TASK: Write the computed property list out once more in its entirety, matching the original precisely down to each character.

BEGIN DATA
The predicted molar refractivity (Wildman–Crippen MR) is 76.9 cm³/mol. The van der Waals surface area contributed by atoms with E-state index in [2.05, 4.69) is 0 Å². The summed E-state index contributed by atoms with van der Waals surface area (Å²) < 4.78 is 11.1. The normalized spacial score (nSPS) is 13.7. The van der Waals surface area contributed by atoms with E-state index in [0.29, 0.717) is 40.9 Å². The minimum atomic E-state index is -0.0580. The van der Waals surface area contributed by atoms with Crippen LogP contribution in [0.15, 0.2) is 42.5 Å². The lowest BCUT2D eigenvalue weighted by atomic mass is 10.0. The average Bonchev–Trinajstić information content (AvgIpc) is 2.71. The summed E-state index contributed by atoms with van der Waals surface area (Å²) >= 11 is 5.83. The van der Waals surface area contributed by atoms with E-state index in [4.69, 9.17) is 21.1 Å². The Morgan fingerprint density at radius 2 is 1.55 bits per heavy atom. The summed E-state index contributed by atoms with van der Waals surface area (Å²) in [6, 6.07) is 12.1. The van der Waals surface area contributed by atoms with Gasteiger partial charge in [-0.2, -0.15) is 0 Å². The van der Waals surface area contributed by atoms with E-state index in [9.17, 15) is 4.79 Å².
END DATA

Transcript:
The predicted molar refractivity (Wildman–Crippen MR) is 76.9 cm³/mol. The van der Waals surface area contributed by atoms with E-state index in [2.05, 4.69) is 0 Å². The summed E-state index contributed by atoms with van der Waals surface area (Å²) < 4.78 is 11.1. The normalized spacial score (nSPS) is 13.7. The van der Waals surface area contributed by atoms with E-state index in [0.29, 0.717) is 40.9 Å². The minimum atomic E-state index is -0.0580. The van der Waals surface area contributed by atoms with Crippen LogP contribution in [0.15, 0.2) is 42.5 Å². The lowest BCUT2D eigenvalue weighted by atomic mass is 10.0. The average Bonchev–Trinajstić information content (AvgIpc) is 2.71. The summed E-state index contributed by atoms with van der Waals surface area (Å²) >= 11 is 5.83. The van der Waals surface area contributed by atoms with E-state index in [4.69, 9.17) is 21.1 Å². The Morgan fingerprint density at radius 2 is 1.55 bits per heavy atom. The summed E-state index contributed by atoms with van der Waals surface area (Å²) in [6, 6.07) is 12.1. The van der Waals surface area contributed by atoms with Gasteiger partial charge in [-0.2, -0.15) is 0 Å². The van der Waals surface area contributed by atoms with E-state index in [9.17, 15) is 4.79 Å².